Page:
Kerry was born in San Antonio. His great-grandfather was the original James McFaddin and his father was Claude McCan. Kerry spent his childhood in Victoria, but every weekend and every summer he was at the ranch. Kerry was an officer in the Marine Corp heading for a career but ultimately he changed his mind and came back to the ranch. His father was a strong influence and taught him how to handle cattle and how to handle men. However, the most important lesson he learned from his father was an abiding respect for the land. “If you accept the fact that you’re not going to make money, then the main job of the of the rancher is stewardship, to continuously improve and protect the land.” When he inherited the ranch from his father, a bunch of the old guys came with the ranch. Many of them practically raised Kerry. “The patron system is like a commune with a dictator. You didn’t pay much, but you took care of them. This system is like feudalism, and it works best where there is isolation. That’s why it doesn’t work too well any more. It’s not the best of all systems, but it worked well here for both sides.” Kerry has written several books on the culture and history of ranching in the Texas Coastal Bend.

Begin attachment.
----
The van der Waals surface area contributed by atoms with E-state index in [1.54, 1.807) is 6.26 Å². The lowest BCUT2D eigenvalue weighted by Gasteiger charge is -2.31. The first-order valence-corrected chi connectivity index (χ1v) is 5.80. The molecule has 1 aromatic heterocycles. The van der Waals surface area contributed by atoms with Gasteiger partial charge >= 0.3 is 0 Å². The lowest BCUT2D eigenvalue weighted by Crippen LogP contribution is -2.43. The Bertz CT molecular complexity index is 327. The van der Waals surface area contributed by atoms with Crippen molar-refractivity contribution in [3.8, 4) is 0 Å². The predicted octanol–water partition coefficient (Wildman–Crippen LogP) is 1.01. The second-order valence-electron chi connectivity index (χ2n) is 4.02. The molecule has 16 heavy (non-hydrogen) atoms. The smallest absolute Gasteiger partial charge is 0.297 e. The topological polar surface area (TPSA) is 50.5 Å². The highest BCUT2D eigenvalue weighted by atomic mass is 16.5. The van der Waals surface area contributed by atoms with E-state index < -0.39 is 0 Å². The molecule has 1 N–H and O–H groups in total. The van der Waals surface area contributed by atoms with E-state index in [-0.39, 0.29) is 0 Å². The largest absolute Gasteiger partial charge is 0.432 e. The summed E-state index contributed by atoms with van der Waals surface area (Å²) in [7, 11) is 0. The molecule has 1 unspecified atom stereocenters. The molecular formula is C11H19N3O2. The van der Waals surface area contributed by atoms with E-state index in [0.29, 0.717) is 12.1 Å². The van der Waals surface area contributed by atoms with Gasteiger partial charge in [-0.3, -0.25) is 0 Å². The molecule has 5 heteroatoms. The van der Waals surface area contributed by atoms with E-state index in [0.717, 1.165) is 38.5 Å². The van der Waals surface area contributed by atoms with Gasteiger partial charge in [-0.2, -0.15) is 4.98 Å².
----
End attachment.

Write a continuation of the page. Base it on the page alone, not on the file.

“I’m a flatlander. I understand flat country. It’s an awesome feeling out on that prairie. You see a lot of sky. ”